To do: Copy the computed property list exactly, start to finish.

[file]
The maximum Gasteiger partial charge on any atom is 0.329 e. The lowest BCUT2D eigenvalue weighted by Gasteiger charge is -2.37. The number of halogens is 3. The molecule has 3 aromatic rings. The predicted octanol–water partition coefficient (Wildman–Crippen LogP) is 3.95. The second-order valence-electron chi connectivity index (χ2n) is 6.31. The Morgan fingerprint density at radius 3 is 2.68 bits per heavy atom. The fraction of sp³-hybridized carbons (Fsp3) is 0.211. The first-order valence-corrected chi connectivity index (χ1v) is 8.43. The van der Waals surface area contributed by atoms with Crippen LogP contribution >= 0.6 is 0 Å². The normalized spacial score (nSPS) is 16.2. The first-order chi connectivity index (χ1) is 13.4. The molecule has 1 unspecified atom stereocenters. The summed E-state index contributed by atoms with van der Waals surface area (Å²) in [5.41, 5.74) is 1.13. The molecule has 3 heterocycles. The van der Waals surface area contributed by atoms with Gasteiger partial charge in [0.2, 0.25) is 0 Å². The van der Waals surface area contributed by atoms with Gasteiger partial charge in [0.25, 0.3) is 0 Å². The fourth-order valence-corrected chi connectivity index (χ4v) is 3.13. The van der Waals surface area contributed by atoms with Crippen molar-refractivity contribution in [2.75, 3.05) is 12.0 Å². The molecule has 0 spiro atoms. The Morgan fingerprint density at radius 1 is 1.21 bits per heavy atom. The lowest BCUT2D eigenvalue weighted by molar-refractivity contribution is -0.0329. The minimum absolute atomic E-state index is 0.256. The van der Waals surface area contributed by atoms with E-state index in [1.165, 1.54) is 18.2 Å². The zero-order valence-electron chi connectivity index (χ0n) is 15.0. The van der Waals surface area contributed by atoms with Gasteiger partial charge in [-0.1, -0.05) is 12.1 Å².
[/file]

The maximum Gasteiger partial charge on any atom is 0.329 e. The lowest BCUT2D eigenvalue weighted by Gasteiger charge is -2.37. The number of halogens is 3. The molecule has 3 aromatic rings. The predicted octanol–water partition coefficient (Wildman–Crippen LogP) is 3.95. The second-order valence-electron chi connectivity index (χ2n) is 6.31. The Morgan fingerprint density at radius 3 is 2.68 bits per heavy atom. The fraction of sp³-hybridized carbons (Fsp3) is 0.211. The first-order valence-corrected chi connectivity index (χ1v) is 8.43. The van der Waals surface area contributed by atoms with Crippen LogP contribution >= 0.6 is 0 Å². The normalized spacial score (nSPS) is 16.2. The first-order chi connectivity index (χ1) is 13.4. The molecule has 1 unspecified atom stereocenters. The summed E-state index contributed by atoms with van der Waals surface area (Å²) in [5.41, 5.74) is 1.13. The molecule has 3 heterocycles. The van der Waals surface area contributed by atoms with Gasteiger partial charge in [0.2, 0.25) is 0 Å². The van der Waals surface area contributed by atoms with Gasteiger partial charge in [0.25, 0.3) is 0 Å². The fourth-order valence-corrected chi connectivity index (χ4v) is 3.13. The van der Waals surface area contributed by atoms with Crippen molar-refractivity contribution in [2.75, 3.05) is 12.0 Å². The molecule has 0 spiro atoms. The Morgan fingerprint density at radius 1 is 1.21 bits per heavy atom. The lowest BCUT2D eigenvalue weighted by molar-refractivity contribution is -0.0329. The minimum absolute atomic E-state index is 0.256. The van der Waals surface area contributed by atoms with E-state index in [1.165, 1.54) is 18.2 Å². The zero-order valence-electron chi connectivity index (χ0n) is 15.0. The van der Waals surface area contributed by atoms with Gasteiger partial charge in [-0.1, -0.05) is 12.1 Å².